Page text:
Rarely seen home movies from the personal collections of Alfred Hitchcock, Esther Williams (above), Steve McQueen, Lauren Bacall and Humphrey Bogart (top), and others will be screened at the Academy of Motion Picture Arts and Sciences’ presentation of “Hollywood Home Movies: Treasures from the Academy Film Archive.” The screenings will take place on Saturday, Aug. 11, at 7 p.m. at the Linwood Dunn Theater in the Academy’s Pickford Center for Motion Picture Study in Hollywood.
According to the Academy’s press release, “’Hollywood Home Movies’ will feature 16mm excerpts of at-home, on-vacation and behind-the-scenes set activities captured by stars and directors from Hollywood’s Golden Age.
“In addition, the program will present footage of Hollywood and its environs, reflecting the changing landscape of Southern California. It includes the construction of the Los Angeles City Hall in 1926, scenes of Hollywood Boulevard and the surrounding area from 1947, scenes from the Tournament of Roses Parade from 1930–1950 and Disneyland’s opening on July 17, 1955.”
“Hollywood Home Movies” is being presented in conjunction with Home Movie Day, described as “an annual international celebration of amateur films and filmmaking that provides individuals and families an opportunity to see and share their own home movies with an audience of their community.” The Linwood Dunn Theater will be the event’s venue in the Los Angeles area.
Individuals interested in having their home movies screened should check in at the Dunn Theater from 11 a.m. to 3 p.m. on Aug. 11. Screenings will take place from noon to 4 p.m. For information on Home Movie Day events in other cities, visit www.homemovieday.com.
Tickets to “Hollywood Home Movies” are $5 for the general public and $3 for Academy members and students with a valid ID. They will be available beginning August 1 by mail or at the Academy box office during regular business hours. Tickets also may be purchased online at www.oscars.org/events. There are no minimum order requirements and no transaction or processing fees. Tickets may be purchased online until noon PDT on the day of the event. Doors open at 6:30 p.m. for the evening event. All seating is unreserved.
The Linwood Dunn Theater is located at 1313 Vine Street in Hollywood. Free parking is available through the entrance on Homewood Avenue. For additional information, call (310) 247-3600.
Photos: Courtesy of The Margaret Herrick Library
Leatrice Joy in gender-bending movie role: ‘The Clinging Vine’ at The Silent Society
Starring popular silent film actors Leatrice Joy and Tom Moore, The Clinging Vine will be the Los Angeles-based Silent Society’s next “Silents Under the Stars” presentation. Directed by Paul Sloane, this 1926 comedy-drama featuring Leatrice Joy in a gender-bending role will be screened at 7:30 p.m. Sunday, Aug. 29, at the Paramount Ranch – north of Mulholland Dr., in the Agoura Hills area of the San Fernando Valley.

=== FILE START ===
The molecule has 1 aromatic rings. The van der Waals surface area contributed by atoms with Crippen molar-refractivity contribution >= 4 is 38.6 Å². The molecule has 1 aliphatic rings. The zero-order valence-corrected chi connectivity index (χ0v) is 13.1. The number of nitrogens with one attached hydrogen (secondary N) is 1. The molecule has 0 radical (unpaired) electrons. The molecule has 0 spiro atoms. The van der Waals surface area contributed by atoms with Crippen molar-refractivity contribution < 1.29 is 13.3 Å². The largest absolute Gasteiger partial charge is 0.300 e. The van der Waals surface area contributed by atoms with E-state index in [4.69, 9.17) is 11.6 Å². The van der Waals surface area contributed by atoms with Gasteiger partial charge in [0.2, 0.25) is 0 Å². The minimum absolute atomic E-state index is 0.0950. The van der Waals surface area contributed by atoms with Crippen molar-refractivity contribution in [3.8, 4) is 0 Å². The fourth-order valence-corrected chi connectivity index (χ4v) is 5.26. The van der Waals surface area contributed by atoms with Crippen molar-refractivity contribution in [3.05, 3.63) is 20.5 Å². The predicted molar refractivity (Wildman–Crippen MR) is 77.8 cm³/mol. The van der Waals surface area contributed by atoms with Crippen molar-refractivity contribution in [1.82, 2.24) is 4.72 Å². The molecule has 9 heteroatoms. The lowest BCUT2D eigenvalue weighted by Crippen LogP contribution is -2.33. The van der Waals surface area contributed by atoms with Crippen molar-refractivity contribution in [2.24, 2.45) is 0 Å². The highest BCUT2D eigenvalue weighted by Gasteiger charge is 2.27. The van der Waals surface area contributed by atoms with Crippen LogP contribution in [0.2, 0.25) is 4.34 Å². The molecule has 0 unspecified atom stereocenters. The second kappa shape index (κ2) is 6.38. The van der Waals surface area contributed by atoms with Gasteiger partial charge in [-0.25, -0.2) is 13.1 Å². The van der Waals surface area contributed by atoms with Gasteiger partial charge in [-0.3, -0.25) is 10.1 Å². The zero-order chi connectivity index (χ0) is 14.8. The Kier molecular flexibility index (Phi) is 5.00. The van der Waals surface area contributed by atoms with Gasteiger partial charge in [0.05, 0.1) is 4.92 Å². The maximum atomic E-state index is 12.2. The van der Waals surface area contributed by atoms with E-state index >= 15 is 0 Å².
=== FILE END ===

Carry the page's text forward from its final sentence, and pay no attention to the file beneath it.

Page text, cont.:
Leatrice Joy in gender-bending role
In The Clinging Vine, Leatrice Joy plays a mannish woman who runs a business operation until she falls in love with the Big Boss’ grandson (Tom Moore). Joy’s is the sort of role that Rosalind Russell would often play in the 1940s: the desexualized, masculinized woman who discovers evening gowns and negligees after the Right Man comes into her life. Having said that, I should add that no Rosalind Russell character was ever nearly as androgynous as Leatrice Joy’s gender-bending businesswoman in The Clinging Vine. In fact, forget Russell. Think Hilary Swank in Boys Don’t Cry.
Written for the screen by Jack Jevne and Rex Taylor, from a play by Zelda Sears (who also happened to be a screenwriter at MGM) and with titles by John W. Krafft, The Clinging Vine is no masterpiece. But Leatrice Joy, who goes through much of the film wearing manly attire and sporting a butch haircut reminiscent of some modern-day lesbians, is quite funny when trying to act feminine. In one hilarious scene, she learns that in order to win a man she must flutter her eyelashes while saying, “Do go on!” and “Aren’t you wonderful?”
Though best remembered as one of MGM superstar John Gilbert’s wives, Leatrice Joy deserves to have her work as an actress rediscovered. The Clinging Vine would be a good introduction, especially considering that Joy played a few other times what I’ve described above as “gender-bending” characters.
‘The Clinging Vine’ cast, live musical accompaniment
Besides Leatrice Joy and Tom Moore, The Clinging Vine features Robert Edeson, Snitz Edwards, Toby Claude, and Dell Henderson.
The Clinging Vine will be presented with live musical accompaniment by Michael Mortilla. More information and directions on the Silent Society page.